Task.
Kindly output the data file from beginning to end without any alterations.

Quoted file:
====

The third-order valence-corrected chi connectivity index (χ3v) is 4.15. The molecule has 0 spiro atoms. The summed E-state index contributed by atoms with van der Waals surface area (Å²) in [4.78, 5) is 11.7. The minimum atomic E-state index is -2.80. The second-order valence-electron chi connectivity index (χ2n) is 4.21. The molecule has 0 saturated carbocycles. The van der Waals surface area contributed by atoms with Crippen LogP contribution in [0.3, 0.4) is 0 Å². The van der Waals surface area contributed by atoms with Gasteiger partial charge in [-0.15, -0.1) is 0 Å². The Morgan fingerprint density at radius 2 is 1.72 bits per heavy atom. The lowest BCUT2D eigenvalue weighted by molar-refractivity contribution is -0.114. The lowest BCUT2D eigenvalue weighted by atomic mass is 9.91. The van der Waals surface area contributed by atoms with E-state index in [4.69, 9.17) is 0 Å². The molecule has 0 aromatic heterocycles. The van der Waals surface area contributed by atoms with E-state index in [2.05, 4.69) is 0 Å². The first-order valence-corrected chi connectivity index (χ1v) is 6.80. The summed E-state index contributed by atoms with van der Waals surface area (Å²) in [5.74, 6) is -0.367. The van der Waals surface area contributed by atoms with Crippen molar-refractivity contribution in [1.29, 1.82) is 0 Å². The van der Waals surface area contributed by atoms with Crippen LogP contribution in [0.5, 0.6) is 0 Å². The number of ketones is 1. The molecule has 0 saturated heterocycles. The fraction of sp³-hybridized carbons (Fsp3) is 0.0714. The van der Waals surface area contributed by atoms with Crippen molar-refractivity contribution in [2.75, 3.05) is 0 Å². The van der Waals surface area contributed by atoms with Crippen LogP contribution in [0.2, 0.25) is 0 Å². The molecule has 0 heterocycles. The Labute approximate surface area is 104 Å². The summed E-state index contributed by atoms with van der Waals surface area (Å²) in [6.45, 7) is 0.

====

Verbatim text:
The third-order valence-corrected chi connectivity index (χ3v) is 4.15. The molecule has 0 spiro atoms. The summed E-state index contributed by atoms with van der Waals surface area (Å²) in [4.78, 5) is 11.7. The minimum atomic E-state index is -2.80. The second-order valence-electron chi connectivity index (χ2n) is 4.21. The molecule has 0 saturated carbocycles. The van der Waals surface area contributed by atoms with Crippen LogP contribution in [0.3, 0.4) is 0 Å². The van der Waals surface area contributed by atoms with Gasteiger partial charge in [-0.15, -0.1) is 0 Å². The Morgan fingerprint density at radius 2 is 1.72 bits per heavy atom. The lowest BCUT2D eigenvalue weighted by molar-refractivity contribution is -0.114. The lowest BCUT2D eigenvalue weighted by atomic mass is 9.91. The van der Waals surface area contributed by atoms with E-state index in [4.69, 9.17) is 0 Å². The molecule has 0 aromatic heterocycles. The van der Waals surface area contributed by atoms with E-state index in [2.05, 4.69) is 0 Å². The first-order valence-corrected chi connectivity index (χ1v) is 6.80. The summed E-state index contributed by atoms with van der Waals surface area (Å²) in [5.74, 6) is -0.367. The van der Waals surface area contributed by atoms with Crippen molar-refractivity contribution in [1.29, 1.82) is 0 Å². The van der Waals surface area contributed by atoms with Crippen LogP contribution in [0.5, 0.6) is 0 Å². The number of ketones is 1. The molecule has 0 saturated heterocycles. The fraction of sp³-hybridized carbons (Fsp3) is 0.0714. The van der Waals surface area contributed by atoms with Crippen molar-refractivity contribution in [2.75, 3.05) is 0 Å². The van der Waals surface area contributed by atoms with Crippen LogP contribution in [0.2, 0.25) is 0 Å². The molecule has 0 heterocycles. The Labute approximate surface area is 104 Å². The summed E-state index contributed by atoms with van der Waals surface area (Å²) in [6.45, 7) is 0.